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Discussion Starter · #1 ·
A 69-year-old retired man is brought to the emergency department
because he experienced sudden onset of left-sided chest
pain, which is exacerbated upon inspiration. He is taking no
medications and has been in good health. Physical examination
reveals dyspnea and hemoptysis. Temperature is 38°C
(101°F), pulse rate is 98 per minute, respirations are 35 per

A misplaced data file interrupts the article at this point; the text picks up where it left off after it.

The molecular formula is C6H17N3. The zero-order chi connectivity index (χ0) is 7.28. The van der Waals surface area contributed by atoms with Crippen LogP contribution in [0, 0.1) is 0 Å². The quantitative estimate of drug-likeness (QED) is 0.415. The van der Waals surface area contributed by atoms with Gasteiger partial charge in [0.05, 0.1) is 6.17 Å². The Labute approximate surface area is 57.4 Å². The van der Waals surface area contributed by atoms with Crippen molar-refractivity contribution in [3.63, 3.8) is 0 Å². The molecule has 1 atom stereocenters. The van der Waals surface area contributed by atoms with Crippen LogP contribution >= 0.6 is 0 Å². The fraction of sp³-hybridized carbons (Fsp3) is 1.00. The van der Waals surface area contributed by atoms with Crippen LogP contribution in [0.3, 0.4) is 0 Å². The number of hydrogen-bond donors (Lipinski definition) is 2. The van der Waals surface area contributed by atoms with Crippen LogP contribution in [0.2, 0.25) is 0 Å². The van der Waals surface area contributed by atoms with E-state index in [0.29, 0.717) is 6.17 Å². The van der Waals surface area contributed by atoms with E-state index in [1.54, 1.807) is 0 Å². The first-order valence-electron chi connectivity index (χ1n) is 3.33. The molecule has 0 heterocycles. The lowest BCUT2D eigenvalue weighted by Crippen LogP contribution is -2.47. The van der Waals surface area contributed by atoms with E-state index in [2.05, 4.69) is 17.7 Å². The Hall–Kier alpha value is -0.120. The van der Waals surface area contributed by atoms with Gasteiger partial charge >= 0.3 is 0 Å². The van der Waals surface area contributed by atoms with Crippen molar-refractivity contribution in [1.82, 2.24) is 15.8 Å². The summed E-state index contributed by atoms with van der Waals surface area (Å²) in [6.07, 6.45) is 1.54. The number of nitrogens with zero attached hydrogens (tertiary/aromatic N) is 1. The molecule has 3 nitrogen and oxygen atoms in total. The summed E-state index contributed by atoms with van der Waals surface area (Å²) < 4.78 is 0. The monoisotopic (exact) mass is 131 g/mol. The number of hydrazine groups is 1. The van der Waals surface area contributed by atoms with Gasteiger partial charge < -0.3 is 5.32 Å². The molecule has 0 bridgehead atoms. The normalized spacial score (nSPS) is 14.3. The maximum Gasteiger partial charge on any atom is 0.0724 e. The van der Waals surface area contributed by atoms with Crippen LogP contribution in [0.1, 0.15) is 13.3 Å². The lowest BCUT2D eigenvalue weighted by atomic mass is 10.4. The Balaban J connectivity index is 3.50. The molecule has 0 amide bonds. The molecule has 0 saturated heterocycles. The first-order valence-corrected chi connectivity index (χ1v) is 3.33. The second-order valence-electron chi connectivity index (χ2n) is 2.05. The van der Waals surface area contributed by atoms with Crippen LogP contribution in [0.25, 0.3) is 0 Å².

minute, and blood pressure is 158/100 mm Hg. A pleural friction
rub is present on auscultation. The left leg is markedly
edematous, with a positive Homans’ sign. An ECG shows a
normal sinus rhythm. A chest X-ray reveals a left pleural effusion.
What is the most likely cause of this patient’s pulmonary
(A) Congestive heart failure
(B) Cor pulmonale
(C) Mitral stenosis
(D) Subacute endocarditis
(E) Thromboembolism

The answer is E (and I see it) but can someone explain why A&B are wrong?
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